Skip to Main Content
Have library access? Log in through your library
Medieval Music and the Art of Memory

Medieval Music and the Art of Memory

Anna Maria Busse Berger
Copyright Date: 2005
Edition: 1
Pages: 304
  • Cite this Item
  • Book Info
    Medieval Music and the Art of Memory
    Book Description:

    This bold challenge to conventional notions about medieval music disputes the assumption of pure literacy and replaces it with a more complex picture of a world in which literacy and orality interacted. Asking such fundamental questions as how singers managed to memorize such an enormous amount of music and how music composed in the mind rather than in writing affected musical style, Anna Maria Busse Berger explores the impact of the art of memory on the composition and transmission of medieval music. Her fresh, innovative study shows that although writing allowed composers to work out pieces in the mind, it did not make memorization redundant but allowed for new ways to commit material to memory. Since some of the polyphonic music from the twelfth century and later was written down, scholars have long assumed that it was all composed and transmitted in written form. Our understanding of medieval music has been profoundly shaped by German philologists from the beginning of the last century who approached medieval music as if it were no different from music of the nineteenth century. ButMedieval Music and the Art of Memorydeftly demonstrates that the fact that a piece was written down does not necessarily mean that it was conceived and transmitted in writing. Busse Berger's new model, one that emphasizes the interplay of literate and oral composition and transmission, deepens and enriches current understandings of medieval music and opens the field for fresh interpretations.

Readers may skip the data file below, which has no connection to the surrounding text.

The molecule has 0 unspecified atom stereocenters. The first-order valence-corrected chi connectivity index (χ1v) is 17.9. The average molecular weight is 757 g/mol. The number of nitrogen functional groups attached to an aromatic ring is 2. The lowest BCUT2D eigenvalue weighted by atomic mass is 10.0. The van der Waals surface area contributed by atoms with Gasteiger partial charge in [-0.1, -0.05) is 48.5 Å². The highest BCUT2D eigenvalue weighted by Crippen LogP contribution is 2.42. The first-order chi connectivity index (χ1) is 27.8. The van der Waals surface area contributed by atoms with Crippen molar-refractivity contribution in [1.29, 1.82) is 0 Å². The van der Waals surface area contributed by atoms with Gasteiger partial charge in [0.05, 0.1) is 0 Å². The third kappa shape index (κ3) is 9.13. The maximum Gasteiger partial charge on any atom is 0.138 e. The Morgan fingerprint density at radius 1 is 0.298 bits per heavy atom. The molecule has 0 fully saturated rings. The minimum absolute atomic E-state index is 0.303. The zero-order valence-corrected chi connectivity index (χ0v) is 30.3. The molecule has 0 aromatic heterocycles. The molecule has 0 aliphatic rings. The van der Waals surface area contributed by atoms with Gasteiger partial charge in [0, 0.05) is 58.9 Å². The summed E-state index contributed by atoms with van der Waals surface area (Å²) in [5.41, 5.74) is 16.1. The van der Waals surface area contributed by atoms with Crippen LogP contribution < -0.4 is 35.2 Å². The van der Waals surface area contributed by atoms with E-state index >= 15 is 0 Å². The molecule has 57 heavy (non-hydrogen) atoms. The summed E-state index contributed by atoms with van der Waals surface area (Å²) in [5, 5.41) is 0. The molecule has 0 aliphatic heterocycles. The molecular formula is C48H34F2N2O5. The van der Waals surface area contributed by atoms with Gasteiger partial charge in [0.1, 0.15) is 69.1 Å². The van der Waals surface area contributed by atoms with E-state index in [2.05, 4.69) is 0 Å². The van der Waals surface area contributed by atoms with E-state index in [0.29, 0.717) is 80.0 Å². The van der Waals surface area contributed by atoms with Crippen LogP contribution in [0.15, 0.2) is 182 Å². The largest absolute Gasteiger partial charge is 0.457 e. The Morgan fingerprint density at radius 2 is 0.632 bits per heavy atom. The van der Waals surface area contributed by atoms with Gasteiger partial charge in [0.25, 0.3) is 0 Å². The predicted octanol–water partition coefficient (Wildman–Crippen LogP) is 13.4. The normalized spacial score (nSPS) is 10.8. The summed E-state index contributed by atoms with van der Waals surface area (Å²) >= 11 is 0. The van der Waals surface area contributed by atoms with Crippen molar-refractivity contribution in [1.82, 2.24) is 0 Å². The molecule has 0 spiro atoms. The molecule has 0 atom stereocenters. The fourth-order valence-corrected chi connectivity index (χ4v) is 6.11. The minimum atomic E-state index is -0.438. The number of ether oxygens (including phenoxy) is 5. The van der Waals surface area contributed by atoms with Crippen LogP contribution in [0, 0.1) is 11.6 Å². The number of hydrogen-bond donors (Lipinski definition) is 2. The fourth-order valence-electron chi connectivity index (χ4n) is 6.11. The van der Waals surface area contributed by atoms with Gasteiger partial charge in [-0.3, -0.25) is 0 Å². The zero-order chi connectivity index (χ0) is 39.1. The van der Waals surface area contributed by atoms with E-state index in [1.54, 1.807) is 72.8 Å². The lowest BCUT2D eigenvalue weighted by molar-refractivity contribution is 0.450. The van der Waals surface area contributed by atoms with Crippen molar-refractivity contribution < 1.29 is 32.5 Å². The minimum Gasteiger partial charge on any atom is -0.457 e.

eISBN: 978-0-520-93064-3
    Subjects: Music

Table of Contents

Export Selected Citations Export to NoodleTools Export to RefWorks Export to EasyBib Export a RIS file (For EndNote, ProCite, Reference Manager, Zotero, Mendeley...) Export a Text file (For BibTex)
  1. Front Matter
    (pp. i-vi)
  2. Table of Contents
    (pp. vii-vii)
    (pp. viii-ix)
    (pp. ix-ix)
    (pp. x-xii)
    (pp. xiii-xv)
    (pp. xvi-xvi)
  8. Introduction
    (pp. 1-8)

    While musicologists have long been aware that memorization played an important role in medieval education and that much of the music of the period was sung by heart, the role of memory in the creation and dissemination of polyphony remains to be studied. The reason for this neglect is simple. The music of the first important polyphonic collection, the Magnus liber organi, was written down in a notation that for the first time in music history attempted to specify not only pitch, but also rhythm. Consequently, the repertory has long been recognized as a milestone in the development of European...

  9. 1 Prologue: The First Great Dead White Male Composer
    (pp. 9-44)

    Why have musicologists been so slow to investigate the role of memory, when our sister disciplines have been thinking about these issues for more than half a century? Since the story I am trying to tell in this book is different from the one currently found in textbooks, it is important for us to understand where our notions are coming from. One of the most exhilarating musicological developments in recent years is that we have become much more conscious of our historical past. We have started to ask where, when, and why many of our views on music history originated....


    • 2 Tonaries: A Tool for Memorizing Chant
      (pp. 47-84)